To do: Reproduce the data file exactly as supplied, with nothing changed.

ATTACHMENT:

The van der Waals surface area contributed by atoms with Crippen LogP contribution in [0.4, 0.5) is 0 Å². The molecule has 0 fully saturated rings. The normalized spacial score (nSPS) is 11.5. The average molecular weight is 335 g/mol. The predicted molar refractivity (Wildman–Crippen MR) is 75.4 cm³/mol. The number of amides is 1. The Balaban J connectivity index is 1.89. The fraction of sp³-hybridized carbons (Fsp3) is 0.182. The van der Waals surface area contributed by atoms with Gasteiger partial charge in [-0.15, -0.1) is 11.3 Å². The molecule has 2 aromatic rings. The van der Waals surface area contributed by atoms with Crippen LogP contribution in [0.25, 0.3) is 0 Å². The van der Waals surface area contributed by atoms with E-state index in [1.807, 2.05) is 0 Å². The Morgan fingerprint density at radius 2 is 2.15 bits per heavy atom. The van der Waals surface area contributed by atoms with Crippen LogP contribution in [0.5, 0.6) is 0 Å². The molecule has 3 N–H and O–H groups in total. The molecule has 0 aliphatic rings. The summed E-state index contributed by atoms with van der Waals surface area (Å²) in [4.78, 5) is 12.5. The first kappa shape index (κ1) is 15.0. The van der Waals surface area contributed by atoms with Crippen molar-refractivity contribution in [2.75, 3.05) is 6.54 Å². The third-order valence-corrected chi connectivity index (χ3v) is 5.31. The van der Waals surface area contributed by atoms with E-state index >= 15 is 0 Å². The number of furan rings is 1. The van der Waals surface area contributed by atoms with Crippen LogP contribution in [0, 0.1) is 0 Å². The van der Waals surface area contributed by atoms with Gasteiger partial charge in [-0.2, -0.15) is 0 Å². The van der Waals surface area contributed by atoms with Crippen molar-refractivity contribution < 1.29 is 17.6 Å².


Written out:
The van der Waals surface area contributed by atoms with Crippen LogP contribution in [0.4, 0.5) is 0 Å². The molecule has 0 fully saturated rings. The normalized spacial score (nSPS) is 11.5. The average molecular weight is 335 g/mol. The predicted molar refractivity (Wildman–Crippen MR) is 75.4 cm³/mol. The number of amides is 1. The Balaban J connectivity index is 1.89. The fraction of sp³-hybridized carbons (Fsp3) is 0.182. The van der Waals surface area contributed by atoms with Gasteiger partial charge in [-0.15, -0.1) is 11.3 Å². The molecule has 2 aromatic rings. The van der Waals surface area contributed by atoms with Crippen LogP contribution in [0.25, 0.3) is 0 Å². The van der Waals surface area contributed by atoms with E-state index in [1.807, 2.05) is 0 Å². The Morgan fingerprint density at radius 2 is 2.15 bits per heavy atom. The van der Waals surface area contributed by atoms with Crippen LogP contribution in [0.5, 0.6) is 0 Å². The molecule has 3 N–H and O–H groups in total. The molecule has 0 aliphatic rings. The summed E-state index contributed by atoms with van der Waals surface area (Å²) in [4.78, 5) is 12.5. The first kappa shape index (κ1) is 15.0. The van der Waals surface area contributed by atoms with Crippen molar-refractivity contribution in [2.75, 3.05) is 6.54 Å². The third-order valence-corrected chi connectivity index (χ3v) is 5.31. The van der Waals surface area contributed by atoms with E-state index >= 15 is 0 Å². The number of furan rings is 1. The van der Waals surface area contributed by atoms with Crippen LogP contribution in [0, 0.1) is 0 Å². The van der Waals surface area contributed by atoms with Gasteiger partial charge in [-0.2, -0.15) is 0 Å². The van der Waals surface area contributed by atoms with Crippen molar-refractivity contribution < 1.29 is 17.6 Å².